April 17, 2015

What Millionaire Needed to Stay On The Air

Leaked e-mails show how much of a predicament WWTBAM was in the US.

Who Wants to be a Millionaire has always been a worldwide commodity. Once reaching almost every civilized country in the world, now Millionaire airs in a select few countries, including the US. In the past three years, Millionaire in the US has had three different hosts: Cedric the Entertainer, Terry Crews and now Chris Harrison. It’s even survived a move from NYC to Connecticut.

But why?

In a leaked email from Corii David Berg, Senior Executive Vice President of Business Affairs for Sony Pictures Television, detailed an outline of the struggles of the Millionaire brand at home and abroad, sent on January 29, 2014.

I caught up with ABC BA/Legal this morning to talk about specifics with respect to our fee reduction…In short, ABC proposes that we take a 50% reduction in our fee (stripped of complexities, reducing from about $17,300 to about $8,700), and a reduction of the annual increase from 5% to 2.5%.…the broad reason for the request is that the show is apparently on the “edge of greenlight”, cannot sustain the fee (which is apparently the biggest single line item), and the show may or may not be renewed as a result – they feel they need to bring the costs down/allocate some of the existing budget to different needs to better ensure the show’s sustainability. For example, they believe they will need more money to replace the existing EP, who is no longer with the show (apparently they got him/kept him very cheap), and they would like to be able to dedicate more money to marketing the show/social media, etc.. They believe they can do that with a reduced fee/other reductions.

ABC licenses the Who Wants to be a Millionaire brand from Sony per-episode. The fee was a little over $17,000. ABC proposed that to keep the show on the air, they pay Sony half as much, in an attempt to keep costs down. Other cost-related moves seemed to include hiring James Rowley as new Executive Producer, moving the whole production to tax-friendly Connecticut, and hiring Terry Crews.

ABC made a lot of money on the show, especially early on, and Celador/2way/SPT was on the short end of the stick for much of that period. If we turn the other way on that, ultimately, I think it comes down to whether or not we care if the show goes off the air in the US. Personally, I don’t think they will take it off at least for the next year, but I could be wrong and, I suppose for purposes of this, we should assume that they will.

While it is a financial hit for International Production (yearly, somewhere between $650K (if we agree to 50% reduction) and $1.3 million (if taken off the air)), in the long run would it be better to get the format back in the US after a 3-year holdback, and potentially relaunch it/give it a new life? And we have to consider whether (i) it could have a “new life” – would we able to successfully relaunch it in the short-term future, or would networks stay away from it because (A) it is so associated with ABC/old news and (A) [sic] because the prints (which ABC would continue to control) could be exploited at the same time, and (ii) would there be additional fall-out without US exploitation (inability to get it on/keep it on the air in other territories)?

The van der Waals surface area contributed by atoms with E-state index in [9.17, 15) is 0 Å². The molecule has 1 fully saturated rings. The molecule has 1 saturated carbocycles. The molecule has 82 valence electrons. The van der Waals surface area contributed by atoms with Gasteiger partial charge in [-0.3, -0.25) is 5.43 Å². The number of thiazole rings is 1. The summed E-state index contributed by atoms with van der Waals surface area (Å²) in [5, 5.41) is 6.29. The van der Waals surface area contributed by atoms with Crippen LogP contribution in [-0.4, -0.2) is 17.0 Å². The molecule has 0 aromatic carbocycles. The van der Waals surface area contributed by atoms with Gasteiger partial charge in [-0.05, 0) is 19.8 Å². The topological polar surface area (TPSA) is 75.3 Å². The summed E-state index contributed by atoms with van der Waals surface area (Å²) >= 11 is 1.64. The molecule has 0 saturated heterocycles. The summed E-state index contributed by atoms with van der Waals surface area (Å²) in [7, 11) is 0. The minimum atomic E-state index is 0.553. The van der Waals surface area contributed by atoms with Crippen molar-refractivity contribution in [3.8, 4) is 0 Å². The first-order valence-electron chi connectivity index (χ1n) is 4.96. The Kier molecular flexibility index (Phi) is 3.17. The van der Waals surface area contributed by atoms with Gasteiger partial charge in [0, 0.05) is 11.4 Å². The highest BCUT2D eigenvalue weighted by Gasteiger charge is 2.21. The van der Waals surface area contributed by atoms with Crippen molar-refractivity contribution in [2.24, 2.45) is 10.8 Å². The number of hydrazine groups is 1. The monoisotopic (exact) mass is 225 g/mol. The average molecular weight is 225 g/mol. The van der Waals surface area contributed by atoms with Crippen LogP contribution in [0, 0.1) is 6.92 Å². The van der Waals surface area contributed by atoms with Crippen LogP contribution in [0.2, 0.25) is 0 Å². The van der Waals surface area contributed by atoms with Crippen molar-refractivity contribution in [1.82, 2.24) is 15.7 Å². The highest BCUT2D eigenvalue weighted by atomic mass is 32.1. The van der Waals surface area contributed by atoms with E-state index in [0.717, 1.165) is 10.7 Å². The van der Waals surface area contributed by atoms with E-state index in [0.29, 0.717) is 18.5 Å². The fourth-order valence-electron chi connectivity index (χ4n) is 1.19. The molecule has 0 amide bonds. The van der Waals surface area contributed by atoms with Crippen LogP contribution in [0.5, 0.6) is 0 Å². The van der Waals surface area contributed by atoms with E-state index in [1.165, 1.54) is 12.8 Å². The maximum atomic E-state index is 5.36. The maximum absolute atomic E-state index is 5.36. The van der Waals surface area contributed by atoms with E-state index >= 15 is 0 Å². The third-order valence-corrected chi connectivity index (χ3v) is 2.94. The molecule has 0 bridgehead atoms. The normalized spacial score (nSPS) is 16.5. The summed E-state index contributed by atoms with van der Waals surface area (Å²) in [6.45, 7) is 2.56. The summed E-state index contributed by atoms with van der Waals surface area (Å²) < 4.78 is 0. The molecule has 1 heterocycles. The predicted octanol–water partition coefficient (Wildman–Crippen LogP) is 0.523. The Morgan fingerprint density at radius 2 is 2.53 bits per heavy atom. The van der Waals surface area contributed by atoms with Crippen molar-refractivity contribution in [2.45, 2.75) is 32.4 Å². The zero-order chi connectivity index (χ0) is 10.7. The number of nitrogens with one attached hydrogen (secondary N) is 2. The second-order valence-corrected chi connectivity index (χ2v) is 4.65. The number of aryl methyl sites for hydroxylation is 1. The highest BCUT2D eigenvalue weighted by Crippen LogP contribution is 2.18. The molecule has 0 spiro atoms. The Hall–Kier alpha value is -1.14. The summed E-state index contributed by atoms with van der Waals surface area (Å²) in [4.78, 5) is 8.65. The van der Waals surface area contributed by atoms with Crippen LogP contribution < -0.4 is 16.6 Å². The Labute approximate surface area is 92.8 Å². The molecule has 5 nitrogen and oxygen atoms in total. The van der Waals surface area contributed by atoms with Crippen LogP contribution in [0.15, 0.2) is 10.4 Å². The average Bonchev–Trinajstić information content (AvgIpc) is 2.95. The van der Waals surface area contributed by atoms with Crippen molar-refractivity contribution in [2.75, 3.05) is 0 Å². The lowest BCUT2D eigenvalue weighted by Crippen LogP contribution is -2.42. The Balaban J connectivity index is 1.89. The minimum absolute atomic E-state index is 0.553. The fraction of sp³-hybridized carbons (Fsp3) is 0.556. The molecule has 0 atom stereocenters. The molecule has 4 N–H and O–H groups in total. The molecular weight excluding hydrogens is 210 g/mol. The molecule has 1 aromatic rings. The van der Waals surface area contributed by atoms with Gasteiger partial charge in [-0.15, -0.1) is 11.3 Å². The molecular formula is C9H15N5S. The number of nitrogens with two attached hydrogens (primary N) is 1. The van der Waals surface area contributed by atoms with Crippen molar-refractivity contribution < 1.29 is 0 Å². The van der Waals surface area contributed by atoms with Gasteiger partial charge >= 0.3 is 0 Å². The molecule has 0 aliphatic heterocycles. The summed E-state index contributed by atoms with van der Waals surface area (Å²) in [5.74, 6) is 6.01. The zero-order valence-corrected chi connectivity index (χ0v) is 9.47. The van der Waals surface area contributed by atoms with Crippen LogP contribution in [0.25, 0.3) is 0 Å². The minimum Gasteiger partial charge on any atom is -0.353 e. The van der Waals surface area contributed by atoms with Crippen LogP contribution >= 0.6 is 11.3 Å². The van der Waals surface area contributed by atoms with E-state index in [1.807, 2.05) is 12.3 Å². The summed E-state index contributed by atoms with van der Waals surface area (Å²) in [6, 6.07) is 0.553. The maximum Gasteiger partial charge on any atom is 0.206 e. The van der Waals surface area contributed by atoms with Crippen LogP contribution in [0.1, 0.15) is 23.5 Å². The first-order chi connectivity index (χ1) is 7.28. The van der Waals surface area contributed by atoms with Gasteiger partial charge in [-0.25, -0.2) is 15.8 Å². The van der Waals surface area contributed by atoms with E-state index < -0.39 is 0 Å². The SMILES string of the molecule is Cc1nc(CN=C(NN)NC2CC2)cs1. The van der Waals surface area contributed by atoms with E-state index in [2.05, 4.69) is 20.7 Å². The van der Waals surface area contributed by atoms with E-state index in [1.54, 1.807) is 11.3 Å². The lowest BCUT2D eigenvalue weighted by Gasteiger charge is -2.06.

By licensing the name alone, Sony makes about $1.3 million at their current rate. It’s also interesting to note that if the show goes under, there seems to be a three-year resting period where afterwords, ABC and Disney would no longer own any rights to the show, and Sony could take over production. It’s also interesting that the canceling of Millionaire in the US could have international ramifications: if the US can’t sustain the juggernaut, will other countries want to?

My recommendations, in order: (i) I don’t think we should reduce – if it stays on the air, we continue to receive fees; if it goes off the air, we get the format back in three years; (ii) If we reduce (because we want to make sure it stays on the air in the US), we don’t reduce by any more than 25%, and get rid of the 3-year holdback/limit it up to 1 year, amongst other things, once production stops – that gives us the opportunity to relaunch/give it new life sooner (though don’t know whether a shorter period works practically). If we decide to go with option (i), I think we can squarely blame it on the audit/lack of financial transparency, so that it is less of a business decision.

It seems that the failure of Millionaire under the auspices of ABC and Disney will benefit Sony in the long run. Considering that ABC is moving forward with another season of Millionaire, with a seemingly less-expensive host in Chris Harrison, who’s already in the ABC stable, it looks like Sony went with option A: They get their licensing fee and if Millionaire keeps their steady decline into ratings nothingness, then Sony could be poised to bring the show back to a different network or medium within three years, and probably back to the classic format.

The Super Mix, or shuffle format, that ABC currently airs is most likely due to the lawsuit that ABC and Buena Vista lost in regards to the production of the syndicated American version of the show. After that lawsuit, the Shuffle format was created, and it seems to be that ABC owns the format changes they brought on the show:

One broad thing to consider is that if the format reverts back to us, ABC owns the elements it brought to the show (things they changed/created from the Celador/2way version). ABC could very well make it difficult for us as we try to relaunch, so we’ll have to be careful/make sure our show is closely examined.

With this new information, it’ll be interesting to see how Millionaire does with new host Chris Harrison. If that’s enough to justify the ratings, you’ll probably see more of Harrison’s face on your TV. If it’s not, mark your calendars for Classic Millionaire premiering in 3 years’ time.